Op-ed No. 21/2019
The eastern neighborhood of the EU is now undergoing major democratic transformations, the irreversibility of which will require verification over time. In Ukraine, Moldova and Georgia, anti-oligarchic rhetoric is the dominant element of political change.
In Ukraine, the newly elected president Volodymyr Zelensky promised the renewal of Ukrainian politics, which also means distancing of the government from the influence of the oligarchs, active during and before the presidency of Petro Poroshenko.
The establishment in Moldova of an anti-oligarchic, geo-political coalition became the driving force behind the restructuring of the political scene, leading to the abandoning of power by Vladimir Plahotniuc’s Democratic Party.
Concurrently, in Georgia during these last days the oligarch Bidzina Ivanishvili has been forced to make concessions to protestors, whose ongoing daily street demonstrations were triggered initially by visiting Russian politicians, but have now morphed into radical criticism of the oligarch-dominated government.
In Moldovan the new Prime Minister, Maia Sandu, seeks to de-dramatize the Russian factor, focusing on economic co-operation with Russia, without geo-political confrontation. The same kind of argumentation has been pursued by Pashinyan. In both cases, actions to counter-act corruption and dismantle oligarchic schemes are favored, as well as the intensification of relations with the EU).
In Ukraine. President Zelensky wants to create support in the legislature through his "People's Servant" party, which in the early elections now due on July 21, 2019 could, according to the polls, get over half of the 450 seats in the Council with about 50% of the votes predicted in the polls. Pashynian pursued the same tactic when he resigned in October 2018 to trigger parliamentary elections, when his "My Step" Bloc received over 70% of the votes).
Obtaining concessions from the government through street protests is common to Georgia and Armenia, although at a lower intensity than in Armenia in 2018. The protests of June 2019 in Tbilisi have forced Ivanishvili's regime to restoring proportional representation for the forthcoming 2020 elections.
Changes in Moldova - not revolution, but anti-Plahotniuc de-oligarchization.
The political regime led by oligarch Vladimir Plahotniuc is in continuous decomposition), and the Democratic Party announces that it is converting itself into a "European-style socialist" party. The Socialists and ACUM coalition are decoupling the institutions from the influences of the Democratic Party. Prime Minister Maia Sandu, with the support of the majority in parliament, applies ‘lustration’ to clean the system of people loyal to the previous oligarchic regime, and to replace them with people with high integrity, based on an open competition.
Thus, in just two weeks since the coalition took power, a range of resignations has been registered, including all the Constitutional Court’s judges Anti-Corruption and the leadership of the General Police Inspectorate, the Public Property Agency’s director and the head of Information and Security Service. The General Prosecutor, Eduard Harujen, whose mandate expires in 2020, still resists pressures to quit. Another priority is to change the composition of the Central Electoral Commission, in parallel with changing the electoral law to return to the proportional vote.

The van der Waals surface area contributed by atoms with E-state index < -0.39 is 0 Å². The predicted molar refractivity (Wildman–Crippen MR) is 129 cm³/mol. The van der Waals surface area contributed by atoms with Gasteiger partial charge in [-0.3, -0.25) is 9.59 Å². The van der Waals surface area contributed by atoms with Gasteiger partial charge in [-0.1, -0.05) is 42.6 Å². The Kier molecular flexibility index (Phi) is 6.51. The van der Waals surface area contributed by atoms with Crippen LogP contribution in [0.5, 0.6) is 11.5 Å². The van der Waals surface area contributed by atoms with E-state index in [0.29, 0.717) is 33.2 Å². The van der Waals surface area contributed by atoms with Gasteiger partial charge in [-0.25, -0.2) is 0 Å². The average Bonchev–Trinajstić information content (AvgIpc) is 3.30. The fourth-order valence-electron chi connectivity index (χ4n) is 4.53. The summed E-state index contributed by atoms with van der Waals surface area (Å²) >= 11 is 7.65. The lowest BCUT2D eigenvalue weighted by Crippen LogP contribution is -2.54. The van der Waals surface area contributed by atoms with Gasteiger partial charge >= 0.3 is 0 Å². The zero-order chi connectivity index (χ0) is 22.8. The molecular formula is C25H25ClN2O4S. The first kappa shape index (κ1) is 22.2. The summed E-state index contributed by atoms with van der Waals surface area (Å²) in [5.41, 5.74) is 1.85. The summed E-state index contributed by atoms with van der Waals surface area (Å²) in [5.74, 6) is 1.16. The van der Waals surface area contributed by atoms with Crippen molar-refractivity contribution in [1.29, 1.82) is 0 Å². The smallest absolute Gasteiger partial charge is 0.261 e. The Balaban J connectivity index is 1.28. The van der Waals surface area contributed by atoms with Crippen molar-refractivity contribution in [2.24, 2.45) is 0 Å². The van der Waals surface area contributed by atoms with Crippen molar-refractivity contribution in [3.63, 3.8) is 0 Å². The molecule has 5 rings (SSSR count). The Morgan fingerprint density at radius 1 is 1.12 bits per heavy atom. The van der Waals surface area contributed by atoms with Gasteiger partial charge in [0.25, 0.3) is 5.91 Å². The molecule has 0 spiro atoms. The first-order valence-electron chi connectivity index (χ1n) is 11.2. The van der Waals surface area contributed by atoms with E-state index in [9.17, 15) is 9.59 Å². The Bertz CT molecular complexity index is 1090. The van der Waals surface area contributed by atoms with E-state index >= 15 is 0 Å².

The PSRM-ACUM coalition is a delicate one, being mainly animated by their opposition to the oligarch Vladimir Plahotniuc. At the same time, the political rivalries within the ACUM bloc and between them and the Socialists are diluted by the appointment of rather apolitical decision-makers in about a third of ministries (Ministry of Finance, Ministry of Economy and Infrastructure, Ministry of Foreign Affairs and European Integration, Ministry of Justice).
As early as possible, the ongoing de-oligarchisation should be transformed into permanent safeguards for the protection of institutions against possible oligarchic interferences. The process of de-oligarchization has received prematurely the rating of a "revolution". In reality, Moldova is going through a redistribution of political power, which would not have been possible without the concert of foreign powers, and in particular Russia's strategic calculations. The essence of the process now is to restoring functionality of the institutions, and less a revolution openly requested by the public. System changes need to be made as soon as possible, during the calm period within the atypical cohabitation between the Socialists and ACUM.
The political events in Moldova complement the regional trends in the Eastern Partnership countries, where after Armenia in 2018 the oligarchic regimes of Ukraine and Georgia have begun to shake. However, the curtailing of oligarchic influence has to be a permanent and holistic objective, and not a temporary action aimed at a single oligarch.